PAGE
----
Fred Smith, founder of FedEx.

Best fleets don’t say ‘why,’ they say ‘why not’

Aug. 3, 2018
Industry leaders don’t become industry leaders by sticking to what they have always been doing.

Remember when FedEx Corp. founder and CEO Fred Smith ended his pursuit of making overnight shipping possible because his college professor said it couldn’t be done?  Or when Tesla CEO Elon Musk decided to start producing gas-powered cars, and later a truck prototype, because the technology to build “electric” was too difficult?  Neither do I.

The point is, industry leaders don’t become industry leaders by sticking to what they have always been doing. No matter what industry, you have to take risks and come up with new ideas and ways of doing things to be competitive. A great quote that brings home the message was from John F. Kennedy, when he said:

"The problems of the world cannot possibly be solved by skeptics or cynics whose horizons are limited by the obvious realities. We need men who can dream of things that never were and ask 'why not?'"

Every year when we evaluate nominees for the Best Fleets to Drive For program, I’m reminded of fleets that go above and beyond to change the landscape of the industry. They want to better the industry.

We can, and we can't

Over the 10 years we’ve been analyzing the Best Fleets to Drive For, we’ve collected a lot of data. This past year, we saw a crop of fleets that face the industry's challenges with a range of innovative approaches and creative solutions. Every year we see something different. Something innovative. But…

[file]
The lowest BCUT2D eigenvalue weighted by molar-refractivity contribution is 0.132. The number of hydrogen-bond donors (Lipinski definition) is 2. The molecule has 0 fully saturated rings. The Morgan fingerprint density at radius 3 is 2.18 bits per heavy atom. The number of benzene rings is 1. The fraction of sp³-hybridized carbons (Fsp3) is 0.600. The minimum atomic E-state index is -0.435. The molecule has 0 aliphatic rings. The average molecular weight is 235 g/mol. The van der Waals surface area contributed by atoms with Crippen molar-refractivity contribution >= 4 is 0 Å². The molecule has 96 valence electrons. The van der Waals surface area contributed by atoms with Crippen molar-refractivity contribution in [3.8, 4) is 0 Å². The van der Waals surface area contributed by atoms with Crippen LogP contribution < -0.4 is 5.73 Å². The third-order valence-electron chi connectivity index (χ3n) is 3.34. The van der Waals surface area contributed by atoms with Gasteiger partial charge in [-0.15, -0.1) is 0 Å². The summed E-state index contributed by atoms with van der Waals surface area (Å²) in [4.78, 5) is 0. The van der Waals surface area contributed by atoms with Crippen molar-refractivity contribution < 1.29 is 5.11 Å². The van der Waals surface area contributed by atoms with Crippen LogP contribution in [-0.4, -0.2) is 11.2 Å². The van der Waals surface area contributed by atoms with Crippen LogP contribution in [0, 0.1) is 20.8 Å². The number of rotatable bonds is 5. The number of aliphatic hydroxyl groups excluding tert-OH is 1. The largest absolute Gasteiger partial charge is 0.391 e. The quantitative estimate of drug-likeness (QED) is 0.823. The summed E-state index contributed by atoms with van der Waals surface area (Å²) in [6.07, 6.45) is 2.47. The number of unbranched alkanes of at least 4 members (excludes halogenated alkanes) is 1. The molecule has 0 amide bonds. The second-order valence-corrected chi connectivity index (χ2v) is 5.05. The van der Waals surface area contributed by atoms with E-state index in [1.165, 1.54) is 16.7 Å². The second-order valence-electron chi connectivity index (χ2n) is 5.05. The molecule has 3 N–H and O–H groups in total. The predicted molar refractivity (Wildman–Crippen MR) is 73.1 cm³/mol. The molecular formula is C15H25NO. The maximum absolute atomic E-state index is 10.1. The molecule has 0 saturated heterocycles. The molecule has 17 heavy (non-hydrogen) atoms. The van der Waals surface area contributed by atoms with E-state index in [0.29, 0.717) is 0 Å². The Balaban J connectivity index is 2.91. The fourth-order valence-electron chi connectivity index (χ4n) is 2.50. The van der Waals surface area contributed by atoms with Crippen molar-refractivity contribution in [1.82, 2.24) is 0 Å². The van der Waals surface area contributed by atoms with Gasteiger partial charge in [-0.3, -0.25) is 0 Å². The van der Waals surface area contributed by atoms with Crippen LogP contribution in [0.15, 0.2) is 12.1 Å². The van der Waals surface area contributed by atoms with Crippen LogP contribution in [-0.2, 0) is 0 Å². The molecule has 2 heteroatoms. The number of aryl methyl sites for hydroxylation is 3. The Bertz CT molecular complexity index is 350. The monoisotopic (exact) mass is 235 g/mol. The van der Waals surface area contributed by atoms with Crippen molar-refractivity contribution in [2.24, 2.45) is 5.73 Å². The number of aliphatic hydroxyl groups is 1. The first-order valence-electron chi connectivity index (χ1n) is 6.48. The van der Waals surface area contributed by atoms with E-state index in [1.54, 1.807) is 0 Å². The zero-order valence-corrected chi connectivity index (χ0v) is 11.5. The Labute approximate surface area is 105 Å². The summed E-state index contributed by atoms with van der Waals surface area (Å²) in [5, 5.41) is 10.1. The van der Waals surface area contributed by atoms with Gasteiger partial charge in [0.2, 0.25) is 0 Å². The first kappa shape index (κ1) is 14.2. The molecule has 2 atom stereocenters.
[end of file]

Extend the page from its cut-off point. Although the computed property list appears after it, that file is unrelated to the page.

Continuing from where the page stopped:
We also saw, as we do every year, a good number of fleets that are stuck in the trap of "we can’t-ism." Yes, that’s a made-up phrase, but it accurately sums up the litany of excuses we hear about why fleets can’t do one thing or another.

As we go through the evaluation, we ask fleets a lot of questions, in a lot of different areas, and often we’re asking questions about things they haven’t really thought much about before. Not surprising, they may not be doing much in those areas. And, that’s fine – part of the value of the Best Fleets program is looking at different things, in different ways, to continually improve the business. Sometimes fleets will recognize that a question is probing an area they haven’t considered before, and they’ll start thinking about what to do about it. That’s what we hope for.

But, other times, fleets will explain why they couldn't possibly be expected to do it, insinuating that we really shouldn’t be asking about it in the first place. They get defensive. Then we explain that if we’re asking about it, it means at least one fleet has figured it out and is executing a program that is working.

Finding solutions to problems will only make a fleet better, ignoring problems doesn’t do any good. Trust me, we've been doing this for 10 years now and we have a pretty good idea of what trucking companies can and can't do, so making excuses doesn't help their cause. As John F. Kennedy said, “why not?”  And, that’s what we hope to encourage. Bigger, broader thinking.

Short-term gain, long-term pain

For those fleets "competing" in the Best Fleets to Drive For program, in the grand scheme of things, losing a few points here and there isn't a big deal, but there’s a larger issue. These fleets are stuck in a particular way of thinking that will end up being a huge disadvantage as time goes on.